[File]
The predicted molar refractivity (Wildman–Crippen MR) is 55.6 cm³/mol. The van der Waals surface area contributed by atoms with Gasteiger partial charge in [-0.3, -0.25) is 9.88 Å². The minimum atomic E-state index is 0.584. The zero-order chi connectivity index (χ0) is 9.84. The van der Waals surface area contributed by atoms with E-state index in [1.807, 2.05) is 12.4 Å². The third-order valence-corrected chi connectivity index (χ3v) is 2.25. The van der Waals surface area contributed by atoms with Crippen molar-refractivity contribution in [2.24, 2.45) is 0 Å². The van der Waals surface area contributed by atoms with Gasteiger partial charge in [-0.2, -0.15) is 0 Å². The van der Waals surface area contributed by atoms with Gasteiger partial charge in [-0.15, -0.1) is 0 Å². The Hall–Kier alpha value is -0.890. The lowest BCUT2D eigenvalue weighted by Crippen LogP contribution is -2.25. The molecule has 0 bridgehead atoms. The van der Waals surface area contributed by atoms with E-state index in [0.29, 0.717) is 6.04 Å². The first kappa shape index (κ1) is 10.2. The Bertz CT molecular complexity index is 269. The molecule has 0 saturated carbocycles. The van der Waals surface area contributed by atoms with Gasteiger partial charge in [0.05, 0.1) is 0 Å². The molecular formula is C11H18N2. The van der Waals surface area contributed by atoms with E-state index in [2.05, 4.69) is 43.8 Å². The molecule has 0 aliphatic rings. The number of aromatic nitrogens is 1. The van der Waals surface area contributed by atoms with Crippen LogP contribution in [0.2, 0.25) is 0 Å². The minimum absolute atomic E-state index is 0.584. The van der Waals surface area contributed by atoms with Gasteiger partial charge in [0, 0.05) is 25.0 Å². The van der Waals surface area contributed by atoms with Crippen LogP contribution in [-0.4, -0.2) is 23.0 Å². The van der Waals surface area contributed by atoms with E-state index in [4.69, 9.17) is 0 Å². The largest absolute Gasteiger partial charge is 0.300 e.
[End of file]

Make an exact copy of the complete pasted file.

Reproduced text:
The predicted molar refractivity (Wildman–Crippen MR) is 55.6 cm³/mol. The van der Waals surface area contributed by atoms with Gasteiger partial charge in [-0.3, -0.25) is 9.88 Å². The minimum atomic E-state index is 0.584. The zero-order chi connectivity index (χ0) is 9.84. The van der Waals surface area contributed by atoms with E-state index in [1.807, 2.05) is 12.4 Å². The third-order valence-corrected chi connectivity index (χ3v) is 2.25. The van der Waals surface area contributed by atoms with Crippen molar-refractivity contribution in [2.24, 2.45) is 0 Å². The van der Waals surface area contributed by atoms with Gasteiger partial charge in [-0.2, -0.15) is 0 Å². The van der Waals surface area contributed by atoms with Gasteiger partial charge in [-0.15, -0.1) is 0 Å². The Hall–Kier alpha value is -0.890. The lowest BCUT2D eigenvalue weighted by Crippen LogP contribution is -2.25. The molecule has 0 bridgehead atoms. The van der Waals surface area contributed by atoms with E-state index in [0.29, 0.717) is 6.04 Å². The first kappa shape index (κ1) is 10.2. The Bertz CT molecular complexity index is 269. The molecule has 0 saturated carbocycles. The van der Waals surface area contributed by atoms with Gasteiger partial charge in [0.05, 0.1) is 0 Å². The molecular formula is C11H18N2. The van der Waals surface area contributed by atoms with E-state index in [2.05, 4.69) is 43.8 Å². The molecule has 0 aliphatic rings. The number of aromatic nitrogens is 1. The van der Waals surface area contributed by atoms with Crippen LogP contribution in [0.2, 0.25) is 0 Å². The minimum absolute atomic E-state index is 0.584. The van der Waals surface area contributed by atoms with Gasteiger partial charge in [0, 0.05) is 25.0 Å². The van der Waals surface area contributed by atoms with Crippen LogP contribution in [-0.4, -0.2) is 23.0 Å². The van der Waals surface area contributed by atoms with E-state index in [4.69, 9.17) is 0 Å². The largest absolute Gasteiger partial charge is 0.300 e.